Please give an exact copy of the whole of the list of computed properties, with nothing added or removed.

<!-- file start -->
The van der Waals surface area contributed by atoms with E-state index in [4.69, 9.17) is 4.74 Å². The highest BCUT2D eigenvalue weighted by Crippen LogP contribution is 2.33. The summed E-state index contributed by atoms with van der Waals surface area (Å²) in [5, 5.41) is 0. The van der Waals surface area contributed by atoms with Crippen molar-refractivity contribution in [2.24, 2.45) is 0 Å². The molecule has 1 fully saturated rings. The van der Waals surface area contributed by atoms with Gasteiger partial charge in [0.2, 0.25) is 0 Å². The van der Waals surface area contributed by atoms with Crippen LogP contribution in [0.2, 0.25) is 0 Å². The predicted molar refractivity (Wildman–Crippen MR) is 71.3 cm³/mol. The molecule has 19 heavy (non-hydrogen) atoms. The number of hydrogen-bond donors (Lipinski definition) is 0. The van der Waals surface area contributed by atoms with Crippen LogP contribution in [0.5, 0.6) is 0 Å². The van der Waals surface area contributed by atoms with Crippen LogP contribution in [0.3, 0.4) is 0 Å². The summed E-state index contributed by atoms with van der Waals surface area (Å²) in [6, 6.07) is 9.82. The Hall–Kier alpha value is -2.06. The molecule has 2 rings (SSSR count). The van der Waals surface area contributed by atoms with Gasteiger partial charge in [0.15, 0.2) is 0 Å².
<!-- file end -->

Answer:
The van der Waals surface area contributed by atoms with E-state index in [4.69, 9.17) is 4.74 Å². The highest BCUT2D eigenvalue weighted by Crippen LogP contribution is 2.33. The summed E-state index contributed by atoms with van der Waals surface area (Å²) in [5, 5.41) is 0. The van der Waals surface area contributed by atoms with Crippen molar-refractivity contribution in [2.24, 2.45) is 0 Å². The molecule has 1 fully saturated rings. The van der Waals surface area contributed by atoms with Gasteiger partial charge in [0.2, 0.25) is 0 Å². The van der Waals surface area contributed by atoms with Crippen LogP contribution in [0.2, 0.25) is 0 Å². The predicted molar refractivity (Wildman–Crippen MR) is 71.3 cm³/mol. The molecule has 19 heavy (non-hydrogen) atoms. The number of hydrogen-bond donors (Lipinski definition) is 0. The van der Waals surface area contributed by atoms with Crippen LogP contribution in [0.5, 0.6) is 0 Å². The van der Waals surface area contributed by atoms with Crippen LogP contribution in [0.3, 0.4) is 0 Å². The summed E-state index contributed by atoms with van der Waals surface area (Å²) in [6, 6.07) is 9.82. The Hall–Kier alpha value is -2.06. The molecule has 2 rings (SSSR count). The van der Waals surface area contributed by atoms with Gasteiger partial charge in [0.15, 0.2) is 0 Å².